See also NCLC’s Fair Debt Collection § 12.3 (“FDCPA Statute of Limitations”).
FDCPA Definition of Debt Collector
Ward v. NPAS, Inc. (Ward II), 63 F.4th 576 (6th Cir. 2023). The consumer alleged that the collector violated § 1692e(14) by using a shortened form of its name (NPAS instead of NPAS, Inc.) and that it violated § 1692c(a)(2) & (c) by calling him after he sent a cease and desist letter. On appeal a second time, the Sixth Circuit concluded that the consumer did have standing after he amended his complaint to allege that a voicemail message after the cease and desist letter was an unwanted intrusion upon seclusion. The court held that a single unwanted call was sufficient injury for standing purposes because the “intrusion caused by unwanted phone calls bears a ‘close relationship’ to the kind of harm that the common law sought to protect.” The court also held that whether the consumer effectively notified NPAS about his cease communication request went to the merits of the FDCPA claim and not to standing.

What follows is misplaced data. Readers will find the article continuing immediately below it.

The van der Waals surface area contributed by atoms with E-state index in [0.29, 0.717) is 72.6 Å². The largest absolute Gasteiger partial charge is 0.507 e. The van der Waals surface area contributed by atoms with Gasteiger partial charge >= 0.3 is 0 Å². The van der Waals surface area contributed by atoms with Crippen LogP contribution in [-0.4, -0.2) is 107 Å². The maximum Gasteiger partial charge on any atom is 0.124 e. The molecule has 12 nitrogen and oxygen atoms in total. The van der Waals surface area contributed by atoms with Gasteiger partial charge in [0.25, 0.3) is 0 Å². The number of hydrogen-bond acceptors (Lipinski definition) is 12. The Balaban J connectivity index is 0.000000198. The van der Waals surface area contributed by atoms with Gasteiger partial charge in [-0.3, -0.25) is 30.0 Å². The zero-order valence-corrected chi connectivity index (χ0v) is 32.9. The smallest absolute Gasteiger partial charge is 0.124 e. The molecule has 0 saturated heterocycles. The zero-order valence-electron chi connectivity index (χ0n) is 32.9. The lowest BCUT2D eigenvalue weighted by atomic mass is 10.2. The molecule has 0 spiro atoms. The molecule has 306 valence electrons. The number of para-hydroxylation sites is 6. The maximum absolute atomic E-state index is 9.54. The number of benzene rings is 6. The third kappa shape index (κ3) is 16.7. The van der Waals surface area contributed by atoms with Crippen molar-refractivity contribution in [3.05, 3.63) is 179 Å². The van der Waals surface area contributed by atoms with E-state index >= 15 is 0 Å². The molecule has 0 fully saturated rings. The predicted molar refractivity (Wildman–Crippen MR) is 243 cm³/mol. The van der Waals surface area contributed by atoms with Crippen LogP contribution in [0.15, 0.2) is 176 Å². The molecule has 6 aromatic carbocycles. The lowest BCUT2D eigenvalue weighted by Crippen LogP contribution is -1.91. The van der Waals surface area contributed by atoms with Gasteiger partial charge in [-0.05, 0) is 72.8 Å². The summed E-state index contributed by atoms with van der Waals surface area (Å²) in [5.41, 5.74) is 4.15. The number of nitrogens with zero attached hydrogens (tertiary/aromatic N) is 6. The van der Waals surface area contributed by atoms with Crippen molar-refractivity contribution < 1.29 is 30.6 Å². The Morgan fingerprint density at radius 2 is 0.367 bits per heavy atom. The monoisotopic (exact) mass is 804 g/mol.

The court held that the collector did not qualify as a debt collector pursuant to § 1692a(6) because the debt was not in default at the time it was obtained. Although bills from the medical provider stated that payment was “due on receipt,” failure to pay immediately did not mean that the consumer was in default where the statements did not say that failure to pay immediately was a default and the medical provider did not treat the account as in default. Moreover, the contract stated that the debt was not in default while held by the collector, which it designated as an “extended business office servicer” and which also did not treat the account as if it were in default.